Batsuit. We’re in the third film, you’d think by now the Batsuit would look like something more than some kind of exoskeleton by now. The part that sticks out to me the most, though, is the next. Something didn’t quite look right, I think it was something to do with the neck piece and the way the cowl is made. It gives the illusion that Batman is a sort of bobblehead.

Alfred. He’s only in about 10% of the film, but that whole time he’s bitching and moaning about how he doesn’t want Bruce to be Batman anymore, and then leaves. WTF?!? Why in tarnation did the decide to make Alfred such a whiny little bitch? He’s never been one of those characters that kicks some ass, obviously, but he’s loyal and unquestioning. This just goes against everything Alfred stands for!

Too much Wayne. So, it is eight years after the events of the last film, and Bruce Wayne has hung up the cape and cowl. That’s fine, he has to get back to being Batman. Bane breaks him…same kind of thing. Somewhere in there, though, shouldn’t someone have thought there was a little bit too much Bruce Wayne? No one is interested in Batman because of Bruce Wayne. We got his story in Batman Begins, and that was enough. While I’m thinking about it, how is it that he can grow a fully stylized beard in a desert prison, yet it wasn’t that long ago, when he was in Tibet, that he had a full on, scruffy, shaggy beard.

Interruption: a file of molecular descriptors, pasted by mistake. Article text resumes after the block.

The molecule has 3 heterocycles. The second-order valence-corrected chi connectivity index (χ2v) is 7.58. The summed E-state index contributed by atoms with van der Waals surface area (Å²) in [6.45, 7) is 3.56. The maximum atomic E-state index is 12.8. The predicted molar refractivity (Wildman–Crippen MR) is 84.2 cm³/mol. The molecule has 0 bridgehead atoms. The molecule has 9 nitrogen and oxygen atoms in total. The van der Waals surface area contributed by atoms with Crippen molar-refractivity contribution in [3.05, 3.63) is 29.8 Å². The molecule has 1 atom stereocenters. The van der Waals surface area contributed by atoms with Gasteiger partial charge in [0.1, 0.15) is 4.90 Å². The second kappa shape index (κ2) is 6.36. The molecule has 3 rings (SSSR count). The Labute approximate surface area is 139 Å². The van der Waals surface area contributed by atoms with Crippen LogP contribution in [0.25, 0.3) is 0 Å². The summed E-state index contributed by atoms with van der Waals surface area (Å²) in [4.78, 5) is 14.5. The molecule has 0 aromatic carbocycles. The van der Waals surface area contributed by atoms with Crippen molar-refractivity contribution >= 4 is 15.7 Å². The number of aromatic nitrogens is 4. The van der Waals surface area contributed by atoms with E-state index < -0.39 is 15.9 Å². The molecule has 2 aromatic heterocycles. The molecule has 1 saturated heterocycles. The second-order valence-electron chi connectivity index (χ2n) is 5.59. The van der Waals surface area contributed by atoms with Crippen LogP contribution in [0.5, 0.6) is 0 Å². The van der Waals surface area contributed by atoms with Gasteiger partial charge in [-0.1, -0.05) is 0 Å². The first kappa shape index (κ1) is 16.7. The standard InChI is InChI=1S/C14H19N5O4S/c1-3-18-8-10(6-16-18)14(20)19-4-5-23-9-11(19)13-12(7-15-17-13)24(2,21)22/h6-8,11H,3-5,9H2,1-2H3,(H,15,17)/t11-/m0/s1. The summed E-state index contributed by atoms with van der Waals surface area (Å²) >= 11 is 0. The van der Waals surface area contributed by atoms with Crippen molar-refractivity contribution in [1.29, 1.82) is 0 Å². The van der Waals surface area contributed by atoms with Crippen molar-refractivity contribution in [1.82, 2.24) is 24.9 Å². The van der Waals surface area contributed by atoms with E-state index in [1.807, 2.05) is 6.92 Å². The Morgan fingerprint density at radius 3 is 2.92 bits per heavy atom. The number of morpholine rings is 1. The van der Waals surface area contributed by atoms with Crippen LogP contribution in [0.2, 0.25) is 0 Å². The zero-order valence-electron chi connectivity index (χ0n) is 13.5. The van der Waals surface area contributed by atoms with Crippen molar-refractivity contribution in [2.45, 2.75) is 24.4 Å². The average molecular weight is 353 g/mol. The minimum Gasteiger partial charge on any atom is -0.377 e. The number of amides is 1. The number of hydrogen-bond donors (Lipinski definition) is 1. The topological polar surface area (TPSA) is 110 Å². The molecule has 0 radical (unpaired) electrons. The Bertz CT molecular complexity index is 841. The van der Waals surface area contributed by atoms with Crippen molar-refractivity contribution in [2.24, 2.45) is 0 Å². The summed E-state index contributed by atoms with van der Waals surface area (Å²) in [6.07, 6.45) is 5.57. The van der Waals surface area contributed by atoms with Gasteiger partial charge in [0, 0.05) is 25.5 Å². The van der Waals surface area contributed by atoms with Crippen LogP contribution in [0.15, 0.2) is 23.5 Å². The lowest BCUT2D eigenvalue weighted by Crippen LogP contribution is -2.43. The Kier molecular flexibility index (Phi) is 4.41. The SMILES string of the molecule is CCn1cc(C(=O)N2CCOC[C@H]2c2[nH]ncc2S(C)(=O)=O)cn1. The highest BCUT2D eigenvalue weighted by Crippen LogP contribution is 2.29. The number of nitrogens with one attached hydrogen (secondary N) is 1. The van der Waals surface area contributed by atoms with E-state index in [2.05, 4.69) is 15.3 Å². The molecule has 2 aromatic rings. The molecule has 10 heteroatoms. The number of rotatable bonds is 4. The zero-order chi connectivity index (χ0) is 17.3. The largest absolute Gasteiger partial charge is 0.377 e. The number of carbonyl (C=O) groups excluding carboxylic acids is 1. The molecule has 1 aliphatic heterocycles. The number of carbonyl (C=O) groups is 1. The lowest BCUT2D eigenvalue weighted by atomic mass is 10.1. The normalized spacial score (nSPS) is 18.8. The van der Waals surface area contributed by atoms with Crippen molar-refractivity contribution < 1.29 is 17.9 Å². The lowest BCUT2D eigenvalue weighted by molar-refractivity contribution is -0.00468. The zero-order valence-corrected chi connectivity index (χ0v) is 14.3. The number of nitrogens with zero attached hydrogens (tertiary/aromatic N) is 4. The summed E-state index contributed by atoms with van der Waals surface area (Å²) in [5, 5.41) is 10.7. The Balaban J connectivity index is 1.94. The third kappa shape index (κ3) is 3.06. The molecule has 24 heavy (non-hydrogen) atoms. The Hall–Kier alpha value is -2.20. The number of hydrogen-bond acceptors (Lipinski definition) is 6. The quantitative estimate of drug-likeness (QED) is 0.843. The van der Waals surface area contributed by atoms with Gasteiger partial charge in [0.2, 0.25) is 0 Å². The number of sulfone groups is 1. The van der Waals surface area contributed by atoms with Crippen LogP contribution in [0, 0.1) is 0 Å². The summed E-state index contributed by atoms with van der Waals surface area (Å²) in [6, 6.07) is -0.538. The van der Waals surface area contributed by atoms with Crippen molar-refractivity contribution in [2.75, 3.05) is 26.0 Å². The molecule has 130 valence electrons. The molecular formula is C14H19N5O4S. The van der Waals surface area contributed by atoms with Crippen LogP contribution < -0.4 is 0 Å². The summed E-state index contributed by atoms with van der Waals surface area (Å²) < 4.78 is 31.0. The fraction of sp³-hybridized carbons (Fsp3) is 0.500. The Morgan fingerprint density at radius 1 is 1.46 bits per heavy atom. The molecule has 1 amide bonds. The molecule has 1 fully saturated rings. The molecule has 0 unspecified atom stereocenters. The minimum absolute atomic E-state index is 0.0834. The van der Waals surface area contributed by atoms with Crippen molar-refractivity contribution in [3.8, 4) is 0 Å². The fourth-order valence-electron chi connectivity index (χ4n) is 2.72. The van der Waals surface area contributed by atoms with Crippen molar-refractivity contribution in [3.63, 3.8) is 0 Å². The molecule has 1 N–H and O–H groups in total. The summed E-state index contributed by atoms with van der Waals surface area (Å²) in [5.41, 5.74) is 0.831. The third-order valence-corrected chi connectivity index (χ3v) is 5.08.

Villains. In all the Batman films, there has been at least one villain that is a strong presence, be it the Joker, Penguin, Riddler, Catwoman, Ra’s al Ghul, Mr. Freeze, etc. However, I found that Bane, while physically imposing and such, he just didn’t come off as strong enough to carry the film. Catwoman and Talia were nothing more than villainesses with a purpose, but nothing more. Considering how much they shoved Catwoman down our throats during the whole marketing campaign, I was expecting more.

Ending. I’m not going to spoil the ending, but there is a character reference that just makes you wonder, wouldn’t it have been better to have it happen earlier on in the film, or maybe even at the end of the last film, rather than the last thing you see before the credits roll.

The Dark Knight Rises has apparently pissed some people off that have said anything negative about it. Why else would Rotten Tomatoes have shut down the comment section of their review of this film. Luckily, I don’t have much negative to say about this film. All my complaints are minor. I really did enjoy this film and think it may very well be the best Batman film since Batman (1989). Definitely a fitting end to the trilogy. Sure, some people are going to be disappointed, but that’s because they hold the last film to such impossibly, unwarranted high standards. I highly recommend this film and think you should get off that couch right now and go see it!